Gratitude Today: The Sound of the ’60s

Eva, my first wife, and me in about 1967.

I just read a beautiful NYTimes piece (here) about the 1966 genesis of the Lovin’ Spoonful song “Summer in the City” and it brought back an awful lot of youthful joy and vigor. I was 20 when the song was released and worked as a young sports writer at the Asheville Citizen, a morning newspaper of about 60,000 circulation.

I made about $65 a week and lived in a small log cabin (rent, $80 a month) in the Kenilworth section of Asheville with a roommate and an occasional girlfriend. One neighbor lady called the cops on us every so often because she thought we were dealing dope. We weren’t. But we didn’t mind the attention.

Civil rights and Vietnam activism was beginning to heat up (the rallies were a great place to meet girls, I found) and the war was a special issue for people my age who were having to fight it. Rock ‘n’ roll’s home base moved back to the U.S. from London and Manchester and groups like the Spoonful were transitioning from folk/rock to rock. With “Summer in the City,” John Sebastian and his three buddies arrived as a legitimate rock presence that could lead the Baby Boomers on a quest to be heard.

The next six years constituted what we all now think of as “the ’60s.” It began the summer of ’66 and ended in 1972.  (Some date the end to 1974 when, following an attack in his home, Al Green left rock and went to gospel music.)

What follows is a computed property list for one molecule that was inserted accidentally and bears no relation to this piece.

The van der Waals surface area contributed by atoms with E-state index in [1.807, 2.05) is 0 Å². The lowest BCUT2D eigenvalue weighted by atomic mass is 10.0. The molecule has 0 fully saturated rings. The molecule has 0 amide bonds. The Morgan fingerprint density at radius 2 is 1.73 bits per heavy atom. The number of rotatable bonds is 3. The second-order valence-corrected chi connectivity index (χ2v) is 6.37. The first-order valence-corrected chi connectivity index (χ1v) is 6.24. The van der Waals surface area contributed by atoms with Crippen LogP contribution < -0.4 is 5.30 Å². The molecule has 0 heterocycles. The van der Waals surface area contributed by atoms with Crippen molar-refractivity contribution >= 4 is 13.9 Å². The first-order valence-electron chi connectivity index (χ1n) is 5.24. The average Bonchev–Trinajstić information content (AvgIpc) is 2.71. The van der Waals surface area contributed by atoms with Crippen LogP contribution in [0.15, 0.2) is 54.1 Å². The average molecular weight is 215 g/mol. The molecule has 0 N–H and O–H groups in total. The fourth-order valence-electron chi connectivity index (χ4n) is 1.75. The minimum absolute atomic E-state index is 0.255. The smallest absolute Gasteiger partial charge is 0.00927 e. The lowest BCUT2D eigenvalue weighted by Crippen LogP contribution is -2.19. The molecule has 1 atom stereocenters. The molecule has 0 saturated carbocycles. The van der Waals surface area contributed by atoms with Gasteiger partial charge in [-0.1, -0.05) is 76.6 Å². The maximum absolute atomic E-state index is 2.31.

There was still plenty of music and protesting left to do in 1972, but it all turned deadly serious about 1968 and stayed there. I think many of us finally got worn out, married, got better jobs, became more conservative (I didn’t), and simply moved our attention elsewhere.

Of course, like most Boomers, I think kindly of the 1960s and I remember the Spoonful’s gentle harmonies and cutting edge lyrics (“Summer in the City” was written by Sebastian’s 14-year-old brother, Mark) as a reminder that we hadn’t figured it out yet. I’m uncertain that’s not still the case, but I’m truly grateful for the time and circumstances. We didn’t do everything right–didn’t do much at all right–but we lived our youth fully.

 

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